BlogBACK TO OVERVIEW
25 September 2014
Oh Canada! CETA killed off the FQD
It’s often what is not said, rather than what is said, that is more interesting. The EU-Canada summit this week is a prime example. There are two items that are unlikely to feature high, if at all, on the agenda; the long-awaited CETA deal, and the long-lost Fuel Quality Directive (FQD). On the latter, it has been widely speculated for some time that there has been a link between Canada and the curious case of the EU’s vanishing FQD. And it looks increasingly like the former is to blame.
The FQD, which was agreed to in 2009, but never implemented, was to cut transport emissions by up to 10% by 2020, a significant decrease for one of the only sectors with a growing CO2 footprint, due to expand by 40% by 2020. CETA negotiations also began in 2009, and Canada made no secret of its distaste for Europe’s efforts to put a price tag on the most polluting fuels. The highly toxic Canadian tar sands in Alberta would be top of that list, negatively effecting exports to the EU.
‘Addressing Canada’s concerns’
While the evidence relating to the FQD-shelving pointed in only one direction, little could be substantiated with an official response from Commission or Council. However, a note from a Council document (from the General Secretariat to Coreper) from earlier this year, seems to give credence to the long-held speculation:
‘Energy has been an under performing area of cooperation with Canada, due in part to Canada’s opposition to the pending implementing measure under the EU’s Fuel Quality Directive. This measure is about to be tabled by the European Commission, following very close consultations with the Canadian side and other stakeholders, and should address Canada’s concerns.'
So do ‘very close consultations’ with the Canadians mean game over for the FQD? That their concerns are being addressed certainly suggests so. It’s unlikely to be a topic of conversation at a summit that will hail nothing but success, with some occasional back-slapping. But it is an insight into the political trade-offs that accompany agreements like CETA. It shows how easily our democratically made decisions can be undermined by the offensive interests of our trading partners, over that of the public good. And it will have broader implications for other deals, like TTIP.
It is ironic that on the same week that global leaders meet in New York to outline their efforts in cutting CO2 emissions, the EU and Canada will reaffirm their deepening trade bonds by burying a directive that could do exactly that. And though Canada has increasingly embraced its bad boy image when it comes to taking climate change seriously, the EU sets the tone when it comes to (trying) to implement pro-climate policy as a bloc. Thus, letting the FQD gather dust for close to 5 years does not only have reprehensible implications for the climate, but may turn back the clock on similar policy decisions globally.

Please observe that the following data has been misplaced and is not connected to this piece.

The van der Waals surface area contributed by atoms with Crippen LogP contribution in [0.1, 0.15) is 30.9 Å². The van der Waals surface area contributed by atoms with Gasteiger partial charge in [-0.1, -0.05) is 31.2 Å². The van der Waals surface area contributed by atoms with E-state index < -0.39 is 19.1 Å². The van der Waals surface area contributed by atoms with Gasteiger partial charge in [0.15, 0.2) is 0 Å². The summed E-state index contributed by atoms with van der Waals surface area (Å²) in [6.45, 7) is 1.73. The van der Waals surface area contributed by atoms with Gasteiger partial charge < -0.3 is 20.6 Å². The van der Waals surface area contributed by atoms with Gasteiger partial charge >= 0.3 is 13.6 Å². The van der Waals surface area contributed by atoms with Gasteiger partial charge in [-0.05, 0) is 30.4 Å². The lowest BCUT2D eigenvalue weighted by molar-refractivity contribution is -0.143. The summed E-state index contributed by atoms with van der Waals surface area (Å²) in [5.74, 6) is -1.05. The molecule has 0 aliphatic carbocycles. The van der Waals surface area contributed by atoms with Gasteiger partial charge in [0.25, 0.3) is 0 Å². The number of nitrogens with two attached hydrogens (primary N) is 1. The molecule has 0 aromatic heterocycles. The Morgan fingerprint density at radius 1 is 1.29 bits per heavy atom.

Indeed, the Coreper file readily admits that cooperation in the the areas of environment and climate change with Canada ‘has been significantly reduced due to the positions taken by the Canadian government.’ Not reduced enough, it seems, for the EU to agree to bow to whatever demands Canada has placed on this key piece of European environmental legislation.
That won’t be the only thing left unsaid at the summit.
Although both sides will claim victory on CETA on September 26, it will not be initialled, given the on-going issues regarding Investor-State Dispute Settlement. The announcement that the talks have concluded may then take on a manner akin to Orwellian double-speak, as negotiations could very well continue. The exemption requests for ISDS from both sides show that there is acknowledgement that risks exist with the controversial mechanism. EU countries may eventually fall into line behind the Commission, despite the fact that it is not possible to predict all of the pitfalls of ISDS in the future for sectors not covered by carve-outs. Many MEPs have voiced opposition to ISDS in CETA also. It is more than likely that it will remain in the CETA text by the time it reaches the plenary floor for a vote.
While no one disputes the added benefits of trade between nations, such comprehensive agreements like CETA, and the soon to follow TTIP, extend the grasp of industry-driven demands over our regulatory and legislative decision-making. The FQD was a good policy choice, favoured by civil society and sensible for Europe. There is no question now that the EU’s trade deal with Canada killed it off. All the more reason why we need a transparent trade policy here in Europe. Because what is left unsaid, is usually what matters most.